|New Grants Bolster Efforts to Generate Faster
and Cheaper Tools for DNA Sequencing
NHGRI Seeks to Advance Next Generation of
Looking ahead to a future in which each person’s genome can be
sequenced as a routine part of medical research and health care,
the National Human Genome Research Institute (NHGRI), part of the
National Institutes of Health (NIH), today awarded more than $15
million in grants to support development of innovative technologies
with the potential to dramatically reduce the cost of DNA sequencing.
"Innovative sequencing technologies are critical to our efforts
to move advances in genomic knowledge into the clinic. The era
of personalized medicine will demand more efficient and cost-effective
approaches to DNA sequencing,” said NHGRI Director Francis S. Collins,
DNA sequencing costs have fallen more than 50-fold over the past
decade, fueled in large part by tools, technologies and process
improvements developed as part of the successful effort to sequence
the human genome. However, it still costs as much as $5 million
to sequence 3 billion base pairs — the amount of DNA found in the
genomes of humans and other mammals.
NHGRI’s near-term goal is to lower the cost of sequencing a mammalian-sized
genome to $100,000, allowing researchers to sequence the genomes
of hundreds or even thousands of people as part of studies to identify
genes that contribute to common, complex diseases. Ultimately,
NHGRI’s vision is to cut the cost of whole-genome sequencing to
$1,000 or less, which will enable the sequencing of individual
genomes as part of routine medical care. The ability to sequence
an individual genome cost-effectively could enable health care
professionals to tailor diagnosis, treatment and prevention to
each person’s unique genetic profile.
The new grants will fund eight investigators to develop revolutionary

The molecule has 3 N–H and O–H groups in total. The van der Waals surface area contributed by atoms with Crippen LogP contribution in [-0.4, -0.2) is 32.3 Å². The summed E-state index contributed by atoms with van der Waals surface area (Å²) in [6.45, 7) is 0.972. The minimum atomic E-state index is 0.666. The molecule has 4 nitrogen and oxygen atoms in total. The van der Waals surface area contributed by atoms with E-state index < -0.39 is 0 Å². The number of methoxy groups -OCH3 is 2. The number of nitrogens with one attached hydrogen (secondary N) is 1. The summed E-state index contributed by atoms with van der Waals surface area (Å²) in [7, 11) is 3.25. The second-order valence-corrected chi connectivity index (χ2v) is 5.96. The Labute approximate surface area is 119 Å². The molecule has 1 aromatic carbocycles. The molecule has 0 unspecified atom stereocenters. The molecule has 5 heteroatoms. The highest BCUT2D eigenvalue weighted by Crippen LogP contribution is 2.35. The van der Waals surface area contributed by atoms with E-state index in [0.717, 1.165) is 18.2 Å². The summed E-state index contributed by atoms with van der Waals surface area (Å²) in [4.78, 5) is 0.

technologies that would make it possible to sequence a genome for
$1,000, as well as three investigators developing nearer-term technologies
to sequence a genome for $100,000. Both approaches have many complementary
elements that integrate biochemistry, chemistry and physics with
engineering to enhance the whole effort to develop the next generation
of DNA sequencing and analysis technologies.
"The different approaches will likely result in several successful
and complementary technologies. We will monitor carefully to see
how each technology progresses and which of them can ultimately
be used by the average researcher or health care provider,” said
Jeffery Schloss, Ph.D., NHGRI's program director for technology
development. "Each research team brings a unique set of skills
and expertise to solving difficult scientific and engineering problems."
“$1,000 Genome” Grants
NHGRI’s Revolutionary Genome Sequencing Technologies grants have
as their goal the development of breakthrough technologies that
will enable a human-sized genome to be sequenced for $1,000 or
less. Grant recipients and their approximate total funding are:
Richard B. Fair, Ph.D., Duke University, Durham, N.C.
$3,686,000 (3 years)
Continuous Sequencing-by-Synthesis, Based on a Digital Microfluidic
This group has already shown the potential of droplet-based
microfluidics in sequencing-by-synthesis. Their new goals are to
extend read length, minimize reaction volume and increase throughput
to 10,000 reactions in a very small area. Separating the chemistry
and detection steps makes this technology more efficient, and the